STEVE KNIGHT has been a co-leader of MEP eco-socialist study groups since 2015. He is also a climate activist with the DSA and faith-centered groups, and reviews books on eco-socialism for Marx & Philosophy

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The German Revolution: False Hope or Missed Chance

Postscript, 1924-1933
Revolutions Study Group
Four more Mondays, 7:30-9:30 p.m., Brooklyn Commons, May 29–June 19
(sliding scale: no one is turned away for an inability to pay)

In November 1923, with the Weimar Republic reeling from the French occupation of the Rhineland and the destruction of its economy by the Great Inflation, the Communist Party of Germany failed in its third attempt since 1919 to lead a workers revolution. Over the next nine years, while the German Left became more bitterly divided than ever, the extreme nationalist and revanchist element in Germany was coalescing around a new mass party, the Nazis, who found increasing numbers of powerful supporters in the army and among the capitalists. When the next potentially revolutionary moment occurred with the Great Depression of 1929, it was fascism that was poised to seize power. Taking off from our readings this past winter, the group will explore why and how this looming tragedy took over Germany, and looks for lessons for our own world.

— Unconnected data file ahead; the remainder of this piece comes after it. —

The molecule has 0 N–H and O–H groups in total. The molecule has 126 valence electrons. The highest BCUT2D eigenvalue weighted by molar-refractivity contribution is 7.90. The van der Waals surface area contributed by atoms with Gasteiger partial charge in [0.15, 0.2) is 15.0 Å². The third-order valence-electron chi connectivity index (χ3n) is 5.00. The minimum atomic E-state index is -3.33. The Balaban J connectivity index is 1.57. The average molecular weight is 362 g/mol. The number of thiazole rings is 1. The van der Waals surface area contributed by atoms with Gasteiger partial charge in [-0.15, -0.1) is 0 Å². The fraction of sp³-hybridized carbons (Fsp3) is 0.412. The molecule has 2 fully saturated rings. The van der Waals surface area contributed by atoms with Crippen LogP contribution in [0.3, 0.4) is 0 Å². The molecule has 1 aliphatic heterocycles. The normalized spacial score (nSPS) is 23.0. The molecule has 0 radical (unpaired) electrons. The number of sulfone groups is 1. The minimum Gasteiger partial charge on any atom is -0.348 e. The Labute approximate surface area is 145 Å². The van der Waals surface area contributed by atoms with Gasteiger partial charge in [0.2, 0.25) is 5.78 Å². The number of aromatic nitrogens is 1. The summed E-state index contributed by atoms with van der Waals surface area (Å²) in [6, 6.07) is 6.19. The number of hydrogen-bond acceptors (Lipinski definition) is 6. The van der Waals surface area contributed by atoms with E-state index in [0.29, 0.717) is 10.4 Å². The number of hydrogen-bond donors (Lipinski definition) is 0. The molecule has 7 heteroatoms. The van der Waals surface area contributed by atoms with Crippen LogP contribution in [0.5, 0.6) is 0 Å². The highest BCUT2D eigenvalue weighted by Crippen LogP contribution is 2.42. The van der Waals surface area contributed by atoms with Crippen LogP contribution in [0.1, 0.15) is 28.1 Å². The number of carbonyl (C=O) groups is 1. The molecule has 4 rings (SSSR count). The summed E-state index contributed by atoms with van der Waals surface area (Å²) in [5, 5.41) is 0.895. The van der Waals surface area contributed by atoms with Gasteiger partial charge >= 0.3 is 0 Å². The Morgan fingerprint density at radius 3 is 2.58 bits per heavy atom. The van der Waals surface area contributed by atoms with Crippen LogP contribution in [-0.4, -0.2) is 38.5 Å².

Readings will include: Richard Evans, The Coming of the Third Reich (1st two chapters; book is readily available in public libraries and reasonably priced as a paperback). Daniel Guerin, Fascism and Big Business (2 chapters; also readily available). L. Trotsky, The Struggle Against Fascism in Germany (Introduction by Ernest Mandel and essays 7,8, 10, and 19; can be purchased online; may be in some public libraries)

The Revolutions Study Group (originally at the Brecht Forum) has been meeting since 2009. Individual participants have come and gone, however the group has held together, studying in depth a wide range of history including the French Revolution, the Russian Revolutions of 1905 and 1917, the Mau-Mau Revolt in Kenya, the Haitian Revolution, the European Revolutions of 1848, the May movement in France of 1968 and the Hot Autumn of Italy the following year, the Spanish Civil War, the Mexican Revolution, the Socialist (2nd) International, and Russian Social Democracy prior to World War I.

Image: combo of two works by John Heartfield

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Challenging Militarism, Climate Change, and Human Nature